Welcome to the 16th installment of our blog series “My Path to Google.” These are real stories from Googlers, interns, and alumni highlighting how they got to Google, what their roles are like, and even some tips on how to prepare for interviews.
Today’s post is all about Hee Jung Ryu. Read on!
Can you tell us a bit about yourself?
I grew up in South Korea, in a district called Ilsan at the Northeast corner of Seoul. I also lived in a town called Vienna, Virginia, in the U.S. for one year when I was thirteen years old, basically to learn English.
I started college at Hanyang University in Seoul, South Korea, but transferred to Cornell University in the U.S. in my sophomore year. I graduated from Cornell with a Bachelor’s specializing in artificial intelligence and Master’s degrees in computer science focused on computer vision and distributed computing, with minors in mechanical engineering concentrating in robotics. I also worked at a robotics lab—albeit briefly—as an undergrad.
I think of myself as a collector of new experiences: scuba diving and surfing (despite my fear of deep water), skydiving, airplane piloting, ziplining, snowboarding, and more! New experiences get me excited and keep me awed and humble, because I realize that there is so much in this world that I want to learn about.
What’s your role at Google?
My official title at work is senior software engineer, and I’m on the Google Research team. I research artificial intelligence (A.I.), specifically at the intersection of Deep Learning and Computer Vision. I also explore the topic of “fairness” in machine learning.
What inspires you to come in every day?
My past five-and-a-half years at Google flew by so quickly because every day at work has been full of exciting projects and conversations. For me, the best part of working at Google is the respect and freedom given to engineers and research scientists. We are always empowered to choose or create our own projects. For example, in my role, I’ve been able to research the topic of building more inclusive machine learning systems (see my research Improving Smiling Detection with Gender and Race Diversity). What could be more exciting than working on something that you are passionate about?
I’ve also had the opportunity to turn one of my ideas, an electronic screen protector, into a reality, which I presented at the 2017 NIPS (Neural Information Processing Systems) conference. In addition, Google has provided me with an abundance of resources, from hardware and software to access to experts in various fields, waiting to kindly share their passion and knowledge with me because I’m part of their Google family.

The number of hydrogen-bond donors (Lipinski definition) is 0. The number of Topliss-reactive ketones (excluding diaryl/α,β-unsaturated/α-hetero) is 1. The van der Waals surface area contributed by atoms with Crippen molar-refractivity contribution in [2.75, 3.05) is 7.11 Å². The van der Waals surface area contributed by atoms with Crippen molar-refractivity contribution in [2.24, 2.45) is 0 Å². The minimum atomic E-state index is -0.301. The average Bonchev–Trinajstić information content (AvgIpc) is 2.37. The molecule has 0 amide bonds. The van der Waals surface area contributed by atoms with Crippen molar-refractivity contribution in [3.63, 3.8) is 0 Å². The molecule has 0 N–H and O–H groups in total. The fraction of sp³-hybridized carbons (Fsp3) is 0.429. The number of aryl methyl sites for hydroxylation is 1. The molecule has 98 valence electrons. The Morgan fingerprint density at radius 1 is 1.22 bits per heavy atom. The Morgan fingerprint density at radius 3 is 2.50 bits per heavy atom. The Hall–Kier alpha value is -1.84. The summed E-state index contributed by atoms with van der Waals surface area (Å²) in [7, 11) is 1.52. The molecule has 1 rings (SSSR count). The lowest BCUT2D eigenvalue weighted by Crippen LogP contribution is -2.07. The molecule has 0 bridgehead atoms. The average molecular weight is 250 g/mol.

Can you tell us about your decision to enter the process?
More than anything, the following experience led me to choose Google over other companies and offers: A female lead recruiter from Google came to Cornell’s campus during a fall recruitment season. She had such an energy and charisma, which inspired me and convinced me that Google was the place for me.
How did the recruitment process go for you?
Through Cornell’s on-campus recruiting process, I applied for a job at Google and got an on-campus interview. At the same time, a Googler reached out to me through LinkedIn, offering to refer me to Google, which I agreed to, as well.
What do you wish you’d known when you started the process?
I would have discussed more of my extracurricular activities and interests during the interview process in order to emphasize my passion for pursuing new ideas and experiences.
Can you tell us more about the resources you used to prep?
I reviewed my university course materials on data structures and algorithms and also interviewed with other companies before doing the interview with Google, so I could practice and get more experience interviewing.
What tips you’d like to share with aspiring Googlers?
Don’t be afraid to teach yourself something new. I think that being able to teach yourself about a new field quickly can help you succeed in the fast-paced, constantly changing world of technology, especially when you are at the forefront of a research subject, like A.I.. There’s rarely someone else who can teach you what you want to know because we’re all exploring and discovering new aspects of the technology at the same time. So you have to be the one to trailblaze and truly grow by teaching yourself and others along the way.
To learn more about Google Research, https://research.google.com/. Ready to explore roles at Google Research? Go to https://research.google.com/workatgoogle.html